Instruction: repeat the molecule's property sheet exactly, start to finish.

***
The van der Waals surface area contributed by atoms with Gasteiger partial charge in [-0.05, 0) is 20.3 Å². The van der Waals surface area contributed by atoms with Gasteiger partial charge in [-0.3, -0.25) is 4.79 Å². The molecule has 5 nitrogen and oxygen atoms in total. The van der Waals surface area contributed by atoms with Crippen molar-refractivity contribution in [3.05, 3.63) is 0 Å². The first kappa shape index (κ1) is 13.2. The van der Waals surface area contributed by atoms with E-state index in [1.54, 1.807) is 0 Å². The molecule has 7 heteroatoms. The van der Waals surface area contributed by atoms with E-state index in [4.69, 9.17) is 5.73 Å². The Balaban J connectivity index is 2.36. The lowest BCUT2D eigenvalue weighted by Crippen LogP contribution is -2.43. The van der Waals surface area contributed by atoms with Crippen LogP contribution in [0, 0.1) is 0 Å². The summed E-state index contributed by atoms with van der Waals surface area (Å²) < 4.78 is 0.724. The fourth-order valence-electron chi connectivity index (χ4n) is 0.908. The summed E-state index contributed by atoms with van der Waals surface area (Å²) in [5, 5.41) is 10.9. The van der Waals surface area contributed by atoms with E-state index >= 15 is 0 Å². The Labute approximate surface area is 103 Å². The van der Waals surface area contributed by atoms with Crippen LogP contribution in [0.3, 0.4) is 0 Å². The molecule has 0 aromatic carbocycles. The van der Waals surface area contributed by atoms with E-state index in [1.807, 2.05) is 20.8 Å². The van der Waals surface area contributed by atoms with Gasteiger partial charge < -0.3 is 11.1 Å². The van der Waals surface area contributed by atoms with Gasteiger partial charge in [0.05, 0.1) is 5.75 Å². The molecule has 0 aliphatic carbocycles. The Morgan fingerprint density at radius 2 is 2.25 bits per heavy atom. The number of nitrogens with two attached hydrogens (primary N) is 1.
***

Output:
The van der Waals surface area contributed by atoms with Gasteiger partial charge in [-0.05, 0) is 20.3 Å². The van der Waals surface area contributed by atoms with Gasteiger partial charge in [-0.3, -0.25) is 4.79 Å². The molecule has 5 nitrogen and oxygen atoms in total. The van der Waals surface area contributed by atoms with Crippen molar-refractivity contribution in [3.05, 3.63) is 0 Å². The first kappa shape index (κ1) is 13.2. The van der Waals surface area contributed by atoms with E-state index in [1.54, 1.807) is 0 Å². The molecule has 7 heteroatoms. The van der Waals surface area contributed by atoms with E-state index in [4.69, 9.17) is 5.73 Å². The Balaban J connectivity index is 2.36. The lowest BCUT2D eigenvalue weighted by Crippen LogP contribution is -2.43. The van der Waals surface area contributed by atoms with Crippen LogP contribution in [0, 0.1) is 0 Å². The summed E-state index contributed by atoms with van der Waals surface area (Å²) < 4.78 is 0.724. The fourth-order valence-electron chi connectivity index (χ4n) is 0.908. The summed E-state index contributed by atoms with van der Waals surface area (Å²) in [5, 5.41) is 10.9. The van der Waals surface area contributed by atoms with E-state index >= 15 is 0 Å². The Labute approximate surface area is 103 Å². The van der Waals surface area contributed by atoms with Crippen LogP contribution in [0.3, 0.4) is 0 Å². The molecule has 0 aromatic carbocycles. The van der Waals surface area contributed by atoms with E-state index in [1.807, 2.05) is 20.8 Å². The van der Waals surface area contributed by atoms with Gasteiger partial charge < -0.3 is 11.1 Å². The van der Waals surface area contributed by atoms with Gasteiger partial charge in [0.05, 0.1) is 5.75 Å². The molecule has 0 aliphatic carbocycles. The Morgan fingerprint density at radius 2 is 2.25 bits per heavy atom. The number of nitrogens with two attached hydrogens (primary N) is 1.